Public health adds porta potties following unhoused residents’ move to Clarkston park

Asotin County Health District administrator Brady Woodbury places signs on newly-placed portable toilets on Friday at Foster Park in Clarkston. (Credit: Jordan Opp / Lewiston Tribune)



Two portable toilets were installed at Foster Park in Clarkston on Friday morning after some unhoused residents started sleeping at the park following the closure of a homeless camp on February 12th.

The porta potties will remain in the park until roughly April, when the city is able to re-open its public restrooms, said Asotin County Public Health Director Brady Woodbury. The bathrooms at the park are old, he said, and the building was closed because it can’t be winterized.

Woodbury said the porta potties were installed after public health signed an agreement taking responsibility for any liability associated with the toilets. 

The city had declined to allow porta potties at the previous homeless camp for liability reasons, which led to sanitation concerns.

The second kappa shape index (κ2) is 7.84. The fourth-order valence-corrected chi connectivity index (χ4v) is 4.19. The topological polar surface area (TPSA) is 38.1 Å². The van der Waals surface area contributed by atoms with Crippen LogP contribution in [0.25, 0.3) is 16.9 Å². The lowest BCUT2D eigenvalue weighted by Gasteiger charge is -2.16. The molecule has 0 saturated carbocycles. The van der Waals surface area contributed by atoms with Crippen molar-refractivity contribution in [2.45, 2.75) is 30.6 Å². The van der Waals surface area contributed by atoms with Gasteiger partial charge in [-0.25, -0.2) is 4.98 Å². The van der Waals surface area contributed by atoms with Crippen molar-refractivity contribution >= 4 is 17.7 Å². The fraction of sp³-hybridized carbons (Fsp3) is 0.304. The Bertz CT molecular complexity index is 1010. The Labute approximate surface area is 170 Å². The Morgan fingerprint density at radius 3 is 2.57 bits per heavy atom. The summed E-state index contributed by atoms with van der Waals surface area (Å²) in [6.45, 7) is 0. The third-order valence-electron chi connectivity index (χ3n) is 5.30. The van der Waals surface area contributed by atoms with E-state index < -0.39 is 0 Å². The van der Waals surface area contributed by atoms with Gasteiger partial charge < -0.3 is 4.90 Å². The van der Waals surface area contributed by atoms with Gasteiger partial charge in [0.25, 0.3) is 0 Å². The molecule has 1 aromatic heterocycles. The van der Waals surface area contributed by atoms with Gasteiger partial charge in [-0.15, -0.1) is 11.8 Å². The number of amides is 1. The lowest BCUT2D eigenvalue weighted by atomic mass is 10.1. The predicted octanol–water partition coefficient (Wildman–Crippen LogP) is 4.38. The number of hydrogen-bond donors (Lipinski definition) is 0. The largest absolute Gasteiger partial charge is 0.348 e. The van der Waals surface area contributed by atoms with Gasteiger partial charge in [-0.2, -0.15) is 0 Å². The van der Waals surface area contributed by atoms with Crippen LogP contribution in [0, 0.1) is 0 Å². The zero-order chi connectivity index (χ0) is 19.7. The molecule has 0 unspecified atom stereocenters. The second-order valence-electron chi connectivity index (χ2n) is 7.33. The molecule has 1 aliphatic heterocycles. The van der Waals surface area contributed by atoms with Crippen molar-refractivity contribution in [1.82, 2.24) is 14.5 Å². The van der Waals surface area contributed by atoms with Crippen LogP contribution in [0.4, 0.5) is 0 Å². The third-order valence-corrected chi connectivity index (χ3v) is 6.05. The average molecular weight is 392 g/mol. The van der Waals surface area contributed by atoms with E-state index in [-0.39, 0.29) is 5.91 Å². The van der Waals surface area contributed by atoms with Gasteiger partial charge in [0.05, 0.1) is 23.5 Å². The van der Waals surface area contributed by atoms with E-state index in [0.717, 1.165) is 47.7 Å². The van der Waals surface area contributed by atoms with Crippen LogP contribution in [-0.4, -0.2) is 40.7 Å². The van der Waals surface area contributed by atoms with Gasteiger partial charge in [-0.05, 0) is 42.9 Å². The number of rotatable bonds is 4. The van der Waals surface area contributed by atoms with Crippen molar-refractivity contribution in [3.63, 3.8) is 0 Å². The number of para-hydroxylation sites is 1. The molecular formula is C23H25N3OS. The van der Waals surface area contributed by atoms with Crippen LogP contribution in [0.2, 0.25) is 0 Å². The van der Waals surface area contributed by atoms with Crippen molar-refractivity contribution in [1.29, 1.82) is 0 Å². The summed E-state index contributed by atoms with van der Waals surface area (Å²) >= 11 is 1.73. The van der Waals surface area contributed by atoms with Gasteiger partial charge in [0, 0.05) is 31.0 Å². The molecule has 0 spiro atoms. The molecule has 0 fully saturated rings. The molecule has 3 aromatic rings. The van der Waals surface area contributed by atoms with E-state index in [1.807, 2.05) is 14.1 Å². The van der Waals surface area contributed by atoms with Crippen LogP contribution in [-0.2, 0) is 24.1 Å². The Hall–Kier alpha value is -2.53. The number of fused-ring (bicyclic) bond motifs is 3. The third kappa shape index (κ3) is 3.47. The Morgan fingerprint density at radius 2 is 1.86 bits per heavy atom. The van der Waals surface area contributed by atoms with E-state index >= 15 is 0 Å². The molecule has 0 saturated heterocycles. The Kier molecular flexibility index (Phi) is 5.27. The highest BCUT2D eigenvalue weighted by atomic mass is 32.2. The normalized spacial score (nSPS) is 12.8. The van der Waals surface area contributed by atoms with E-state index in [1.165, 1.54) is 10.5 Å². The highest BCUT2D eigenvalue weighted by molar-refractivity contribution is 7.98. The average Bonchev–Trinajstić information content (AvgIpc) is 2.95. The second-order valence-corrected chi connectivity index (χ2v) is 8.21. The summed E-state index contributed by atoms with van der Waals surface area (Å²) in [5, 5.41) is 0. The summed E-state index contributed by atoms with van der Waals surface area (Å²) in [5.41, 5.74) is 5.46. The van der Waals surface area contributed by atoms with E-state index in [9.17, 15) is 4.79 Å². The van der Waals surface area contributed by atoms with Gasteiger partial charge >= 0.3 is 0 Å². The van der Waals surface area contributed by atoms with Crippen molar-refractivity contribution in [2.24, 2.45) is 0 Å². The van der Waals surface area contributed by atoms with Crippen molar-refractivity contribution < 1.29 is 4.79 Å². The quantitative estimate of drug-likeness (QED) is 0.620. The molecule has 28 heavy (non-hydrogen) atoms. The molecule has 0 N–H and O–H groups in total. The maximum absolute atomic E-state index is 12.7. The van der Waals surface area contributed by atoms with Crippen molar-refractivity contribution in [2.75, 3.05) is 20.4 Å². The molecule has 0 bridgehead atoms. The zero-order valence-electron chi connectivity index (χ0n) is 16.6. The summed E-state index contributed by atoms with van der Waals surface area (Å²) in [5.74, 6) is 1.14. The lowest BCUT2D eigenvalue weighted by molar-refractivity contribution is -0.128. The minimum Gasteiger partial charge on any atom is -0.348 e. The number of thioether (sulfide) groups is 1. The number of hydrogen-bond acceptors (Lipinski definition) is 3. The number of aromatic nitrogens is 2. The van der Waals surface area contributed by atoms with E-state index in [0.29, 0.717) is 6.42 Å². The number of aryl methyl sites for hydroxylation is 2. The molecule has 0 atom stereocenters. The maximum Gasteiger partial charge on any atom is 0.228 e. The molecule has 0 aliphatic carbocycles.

“We didn’t want to have the same thing happen at Foster Park as happened over the encampment, and have human waste in buckets and things like that,” he said.

Woodbury says a main liability concern from the city would be if drug users leave sharps in the porta potties. Woodbury said the health district will provide sharps containers, and work with Quality Behavioral Health’s Navigator Program to provide additional containers, as needed.

The porta potties will be pumped weekly by staff from the rental company, Woodbury said. If those staff do see any needles, they’ve been instructed to walk away. 

Woodbury said he also plans to add signage instructing safe disposal of needles, with a warning that not doing so will result in the porta potties not being serviced.

Woodbury estimated the cost for the toilets will be roughly $500, or slightly less, for the duration of their use, he said. The porta potties will be paid for through emergency preparedness funds from Washington state.

“This is a really, really simple step. But I think it actually kind of is some signal that there might be some walls coming down. People can work together,” he said.